(Reuters) – Five cyclists to watch out for at the Tokyo Olympics:
LAURA KENNY (BRITAIN)
One half of British cycling’s golden couple, Kenny and her husband Jason, will be aiming to add to their heaving trophy cabinets on the Izu velodrome boards. Endurance specialist Kenny won team pursuit and omnium gold as Britain dominated in London 2012 and repeated in Rio four years later to become her country’s most decorated female Olympian. However, she is two behind Jason’s six. The 29-year-old boasts a huge engine to drive the team pursuit squad and a shrewd tactical brain in the bunched omnium events, and the year delay will have helped the young mum get back to peak fitness after suffering some heavy crashes.
MARIANA PAJON (COLOMBIA)
The queen of BMX racing, Pajon is Colombia’s most successful Olympian, having won the gold medal at London and Rio. She stands only 5-feet 2-inches but sticks her on a BMX bike, and she turns into a pocket rocket over the jumps. A huge name in Colombia, Pajon will be a tough nut to crack for anyone trying to ride off with her title. “When I put my helmet on, it’s like I am going to battle; I am a warrior,” she said. “I won’t stop even if it hurts.”
CHLOE DYGERT (UNITED STATES)
The American speedster is already a world champion on the track and road and will have gold-medal ambitions on both in Tokyo. The Indiana native, known for her pink socks and wheels, was in a class of her own at the 2020 world track championships shortly before the COVID-19 pandemic struck. She powered the American trio to a crushing victory over Britain in the team pursuit in Berlin and smashed the world record twice on her way to gold in the individual TT.
A year before, she blazed to road TT gold at the world championships in Yorkshire — leaving the formidable Dutch armada in her wake. A horrible crash last year at the world road TT in Imola in which she suffered a deep laceration to her leg, requiring surgery, halted her in her tracks, but if she is fully recovered, she could light up the Olympics.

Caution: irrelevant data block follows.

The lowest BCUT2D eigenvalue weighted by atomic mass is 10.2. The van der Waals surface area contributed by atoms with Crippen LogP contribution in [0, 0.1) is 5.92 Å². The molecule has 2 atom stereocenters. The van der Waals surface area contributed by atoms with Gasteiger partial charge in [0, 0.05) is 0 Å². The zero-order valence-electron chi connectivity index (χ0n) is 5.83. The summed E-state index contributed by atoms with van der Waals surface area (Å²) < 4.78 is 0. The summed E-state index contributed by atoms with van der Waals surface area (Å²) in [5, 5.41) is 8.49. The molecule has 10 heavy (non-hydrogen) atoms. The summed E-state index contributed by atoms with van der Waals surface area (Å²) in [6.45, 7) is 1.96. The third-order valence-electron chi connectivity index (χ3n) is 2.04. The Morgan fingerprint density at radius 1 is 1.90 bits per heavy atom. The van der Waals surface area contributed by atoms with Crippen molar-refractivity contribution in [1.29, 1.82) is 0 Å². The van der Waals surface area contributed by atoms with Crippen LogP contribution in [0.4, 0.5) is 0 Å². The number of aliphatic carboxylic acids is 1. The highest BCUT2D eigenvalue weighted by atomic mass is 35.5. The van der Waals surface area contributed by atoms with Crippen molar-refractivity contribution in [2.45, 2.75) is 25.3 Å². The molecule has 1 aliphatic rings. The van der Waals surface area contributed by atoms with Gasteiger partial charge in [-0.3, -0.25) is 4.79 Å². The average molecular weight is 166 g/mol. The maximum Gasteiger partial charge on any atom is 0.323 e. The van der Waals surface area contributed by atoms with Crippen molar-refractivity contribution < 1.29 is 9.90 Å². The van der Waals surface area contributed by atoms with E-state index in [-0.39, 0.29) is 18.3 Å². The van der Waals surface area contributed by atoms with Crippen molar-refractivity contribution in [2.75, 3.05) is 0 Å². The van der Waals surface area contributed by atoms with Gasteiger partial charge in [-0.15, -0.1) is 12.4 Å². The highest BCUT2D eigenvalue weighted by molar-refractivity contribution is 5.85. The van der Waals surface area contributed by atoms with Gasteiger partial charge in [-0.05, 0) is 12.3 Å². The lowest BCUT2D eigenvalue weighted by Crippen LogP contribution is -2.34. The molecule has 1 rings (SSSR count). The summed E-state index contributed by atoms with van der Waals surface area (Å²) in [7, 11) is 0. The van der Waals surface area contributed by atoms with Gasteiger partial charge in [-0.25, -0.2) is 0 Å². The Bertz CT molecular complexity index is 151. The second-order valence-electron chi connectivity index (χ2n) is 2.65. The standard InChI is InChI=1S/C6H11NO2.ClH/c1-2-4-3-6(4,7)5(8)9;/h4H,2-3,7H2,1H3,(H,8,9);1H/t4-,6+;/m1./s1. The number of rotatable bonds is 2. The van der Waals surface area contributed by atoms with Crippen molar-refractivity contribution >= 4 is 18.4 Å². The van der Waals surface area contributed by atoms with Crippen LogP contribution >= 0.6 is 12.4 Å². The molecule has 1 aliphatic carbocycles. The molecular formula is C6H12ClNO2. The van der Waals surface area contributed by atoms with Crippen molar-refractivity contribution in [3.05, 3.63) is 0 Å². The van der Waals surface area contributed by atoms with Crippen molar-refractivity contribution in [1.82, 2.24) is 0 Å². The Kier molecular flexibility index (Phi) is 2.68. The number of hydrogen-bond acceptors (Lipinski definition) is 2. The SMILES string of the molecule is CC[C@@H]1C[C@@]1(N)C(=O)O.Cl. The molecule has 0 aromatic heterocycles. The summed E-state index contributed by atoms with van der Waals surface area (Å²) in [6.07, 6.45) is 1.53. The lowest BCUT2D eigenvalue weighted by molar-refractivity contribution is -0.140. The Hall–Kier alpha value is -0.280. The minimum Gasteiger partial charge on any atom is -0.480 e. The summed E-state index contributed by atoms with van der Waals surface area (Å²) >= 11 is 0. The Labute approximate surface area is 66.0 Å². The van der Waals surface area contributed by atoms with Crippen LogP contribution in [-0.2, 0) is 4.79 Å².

HARRIE LAVREYSEN (NETHERLANDS)
In the high-octane world of men’s sprinting, the flying Dutchman has set the standard in the last few years and will be a favorite to end Jason Kenny’s domination of the track sprints. The 24-year-old won the sprint, team sprint, and keirin gold at the Berlin world championships in 2020, and a repeat of that would not be a surprise in Tokyo. However, fellow Dutchman Jeffrey Hoogland will be a serious rival in the individual event.
“I think if everything goes to the form book, then it would be a huge surprise if Harrie Lavreysen or Jeffrey Hoogland didn’t win the men’s sprint,” Britain’s six-time Olympic champion Chris Hoy told Reuters. “They have consistently been head and shoulders above the rest of the world for the last four years.”
FILIPPO GANNA (ITALY)
‘La Bestia’, as the Italian flying machine is known by his teammates, was so far ahead of his rivals at the 2020 world road TT in Imola that he could have been in a Ferrari. While the Tokyo TT course is a little longer and features a tough climb, sprint specialist Ganna will be confident of becoming Italy’s seventh men’s champion in the discipline. On the boards, he will be a key part of Italy’s team pursuit squad and a contender for gold in the omnium. (Reporting by Martyn Herman; Editing by Christian Radnedge)